If you do not see the proper web site in the list, you will need to visit that site and attempt to use DBsign. You will most likely receive a DBsign error, but the web site should now be included in this list. You should be able to change its settings now.
Starting with Safari 10, the option to toggle "Safe mode" still exists, but it is hidden.
Now, when you go to set DBsign/Java to run in "unsafe mode", the only options are "Ask", "Off", and "On":
However, if you press and hold the "alt/option" key on your keyboard, you are given more options:
Make sure that "On" is checked, and "Run in Safe Mode" is unchecked.
We have a test page here:
If Java is working, and DBsign is able to load, you will see a page that looks like this:
If the pages just sits there with a "Loading DBsign..." message, then Java is probably not working properly. See the section above for information regarding checking your Java version.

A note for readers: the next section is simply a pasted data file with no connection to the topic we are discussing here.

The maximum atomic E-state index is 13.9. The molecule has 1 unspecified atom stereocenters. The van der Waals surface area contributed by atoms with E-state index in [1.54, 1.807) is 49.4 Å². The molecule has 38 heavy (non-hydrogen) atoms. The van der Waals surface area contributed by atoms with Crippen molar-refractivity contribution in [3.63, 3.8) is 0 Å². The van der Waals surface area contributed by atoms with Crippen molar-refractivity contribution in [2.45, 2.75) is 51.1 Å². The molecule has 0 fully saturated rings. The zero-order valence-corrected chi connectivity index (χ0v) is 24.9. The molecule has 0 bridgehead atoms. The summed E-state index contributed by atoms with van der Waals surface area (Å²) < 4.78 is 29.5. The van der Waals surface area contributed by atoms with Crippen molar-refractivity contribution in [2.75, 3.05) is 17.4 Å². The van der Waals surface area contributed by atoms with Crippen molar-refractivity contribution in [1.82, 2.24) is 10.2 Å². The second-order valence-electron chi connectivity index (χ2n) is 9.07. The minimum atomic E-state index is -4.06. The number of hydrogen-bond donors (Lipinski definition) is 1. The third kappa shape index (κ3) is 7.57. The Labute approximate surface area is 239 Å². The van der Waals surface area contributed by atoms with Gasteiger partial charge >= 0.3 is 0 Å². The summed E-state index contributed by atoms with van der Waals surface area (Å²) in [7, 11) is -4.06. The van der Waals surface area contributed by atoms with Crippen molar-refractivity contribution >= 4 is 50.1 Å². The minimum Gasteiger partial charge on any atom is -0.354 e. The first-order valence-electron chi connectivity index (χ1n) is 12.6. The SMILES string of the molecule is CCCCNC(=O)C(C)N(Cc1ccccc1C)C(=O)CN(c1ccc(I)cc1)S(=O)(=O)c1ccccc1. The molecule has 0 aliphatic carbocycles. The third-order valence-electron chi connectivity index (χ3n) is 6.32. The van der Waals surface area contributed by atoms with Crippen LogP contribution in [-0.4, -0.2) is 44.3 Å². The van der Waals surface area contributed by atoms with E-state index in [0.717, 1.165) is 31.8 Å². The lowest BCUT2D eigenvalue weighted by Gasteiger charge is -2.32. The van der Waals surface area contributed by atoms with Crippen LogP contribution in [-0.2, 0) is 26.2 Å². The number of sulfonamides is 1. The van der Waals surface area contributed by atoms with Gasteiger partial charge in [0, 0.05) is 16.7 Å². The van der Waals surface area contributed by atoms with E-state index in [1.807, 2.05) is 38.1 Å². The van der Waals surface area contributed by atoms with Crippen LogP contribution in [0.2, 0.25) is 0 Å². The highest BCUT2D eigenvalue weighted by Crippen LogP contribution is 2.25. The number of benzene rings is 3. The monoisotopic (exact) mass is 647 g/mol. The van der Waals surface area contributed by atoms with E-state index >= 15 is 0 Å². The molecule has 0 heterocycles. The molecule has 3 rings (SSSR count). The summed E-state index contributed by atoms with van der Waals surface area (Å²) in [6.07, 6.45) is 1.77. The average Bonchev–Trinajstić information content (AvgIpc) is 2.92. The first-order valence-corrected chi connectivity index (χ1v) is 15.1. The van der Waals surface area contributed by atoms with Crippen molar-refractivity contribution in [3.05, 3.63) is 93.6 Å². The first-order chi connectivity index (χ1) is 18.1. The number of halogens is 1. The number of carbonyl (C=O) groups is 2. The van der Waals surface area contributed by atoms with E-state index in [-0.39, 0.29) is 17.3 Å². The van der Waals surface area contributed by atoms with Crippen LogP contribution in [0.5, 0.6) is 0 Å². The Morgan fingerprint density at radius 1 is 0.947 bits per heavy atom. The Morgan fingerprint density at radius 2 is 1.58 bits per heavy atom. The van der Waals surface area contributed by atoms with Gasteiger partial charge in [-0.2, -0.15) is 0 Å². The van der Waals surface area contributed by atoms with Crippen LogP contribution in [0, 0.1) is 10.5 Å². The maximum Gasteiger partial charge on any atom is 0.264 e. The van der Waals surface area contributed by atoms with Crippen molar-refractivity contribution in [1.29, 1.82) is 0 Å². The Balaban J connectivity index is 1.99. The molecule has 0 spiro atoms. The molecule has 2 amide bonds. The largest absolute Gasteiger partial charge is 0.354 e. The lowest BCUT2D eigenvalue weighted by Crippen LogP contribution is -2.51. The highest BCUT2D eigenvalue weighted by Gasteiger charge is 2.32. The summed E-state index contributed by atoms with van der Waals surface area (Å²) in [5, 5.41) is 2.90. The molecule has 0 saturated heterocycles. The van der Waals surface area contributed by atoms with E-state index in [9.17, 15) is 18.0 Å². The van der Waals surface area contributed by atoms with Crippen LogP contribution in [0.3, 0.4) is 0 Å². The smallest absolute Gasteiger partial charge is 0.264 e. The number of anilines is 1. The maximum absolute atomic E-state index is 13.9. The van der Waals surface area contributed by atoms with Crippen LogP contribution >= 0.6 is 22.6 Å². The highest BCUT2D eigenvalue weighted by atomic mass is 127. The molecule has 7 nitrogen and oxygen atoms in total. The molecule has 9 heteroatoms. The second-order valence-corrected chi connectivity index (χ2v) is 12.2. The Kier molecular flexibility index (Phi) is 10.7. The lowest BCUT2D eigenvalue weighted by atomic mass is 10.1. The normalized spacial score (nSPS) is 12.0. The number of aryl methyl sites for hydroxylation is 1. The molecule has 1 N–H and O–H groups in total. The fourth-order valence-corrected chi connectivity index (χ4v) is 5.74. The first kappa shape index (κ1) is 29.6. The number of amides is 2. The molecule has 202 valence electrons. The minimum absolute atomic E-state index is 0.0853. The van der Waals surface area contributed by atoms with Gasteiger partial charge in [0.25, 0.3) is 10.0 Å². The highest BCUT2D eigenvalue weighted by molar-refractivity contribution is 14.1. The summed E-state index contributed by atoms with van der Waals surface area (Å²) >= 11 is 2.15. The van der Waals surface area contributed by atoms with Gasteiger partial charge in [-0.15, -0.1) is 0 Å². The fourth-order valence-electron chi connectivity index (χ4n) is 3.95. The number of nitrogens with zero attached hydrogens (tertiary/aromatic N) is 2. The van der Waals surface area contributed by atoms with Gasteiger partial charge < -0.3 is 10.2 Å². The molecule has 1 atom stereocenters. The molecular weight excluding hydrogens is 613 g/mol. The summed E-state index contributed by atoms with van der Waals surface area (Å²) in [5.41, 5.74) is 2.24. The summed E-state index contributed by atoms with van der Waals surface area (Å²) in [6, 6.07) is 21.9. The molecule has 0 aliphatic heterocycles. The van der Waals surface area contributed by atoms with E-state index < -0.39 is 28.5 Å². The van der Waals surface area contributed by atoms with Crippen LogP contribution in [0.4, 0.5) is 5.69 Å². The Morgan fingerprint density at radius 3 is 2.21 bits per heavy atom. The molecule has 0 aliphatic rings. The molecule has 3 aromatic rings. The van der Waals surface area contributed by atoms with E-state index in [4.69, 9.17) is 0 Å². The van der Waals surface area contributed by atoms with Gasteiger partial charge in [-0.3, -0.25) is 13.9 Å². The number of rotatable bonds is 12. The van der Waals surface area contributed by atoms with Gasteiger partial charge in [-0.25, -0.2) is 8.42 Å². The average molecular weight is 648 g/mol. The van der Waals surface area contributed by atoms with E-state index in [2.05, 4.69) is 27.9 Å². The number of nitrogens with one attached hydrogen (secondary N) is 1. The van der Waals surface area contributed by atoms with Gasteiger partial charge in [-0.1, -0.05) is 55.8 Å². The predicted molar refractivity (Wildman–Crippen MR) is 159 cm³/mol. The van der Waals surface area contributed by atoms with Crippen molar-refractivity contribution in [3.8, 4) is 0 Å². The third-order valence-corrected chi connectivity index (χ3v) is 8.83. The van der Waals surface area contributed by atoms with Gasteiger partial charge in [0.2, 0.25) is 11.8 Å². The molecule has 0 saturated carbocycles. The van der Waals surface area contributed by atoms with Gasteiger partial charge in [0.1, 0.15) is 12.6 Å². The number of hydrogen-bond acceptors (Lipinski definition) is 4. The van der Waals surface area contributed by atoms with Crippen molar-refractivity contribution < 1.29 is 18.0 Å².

If you get an error message when loading this page, please contact us for help.
If the page loads properly, you should be able to click on the "sign" button in the middle of the page. This will tell DBsign to generate a digital signature using one of the certificates on your computer or smart card. If no error occurs, your page will look like this (with signature information filled out):
If you get an error message when attempting to sign, please contact us for help.
305 errors generally indicate that Safari has not been configured properly. See the seciont above concerning Safari configuration.
The 112 "no signing certificates" error usually means that DBsign was unable to find any usable certificates on your computer. This can happen if your CAC certificates are either expired or revoked; however, it is more likely that you either do not have CAC enabling software (or middleware) installed or it is not working properly. Mac OS X does not support CACs out of the box, so you have to install some extra software to make it work.
If you have not installed CAC middleware, the militarycac.com web site has an excellent writeup with a list of the most popular options and instructions for installing them:
We have used CACkey and Centrify Express (both free options with limited support), and PKard (about $30, but excellent phone/email technical support from Thursby Software).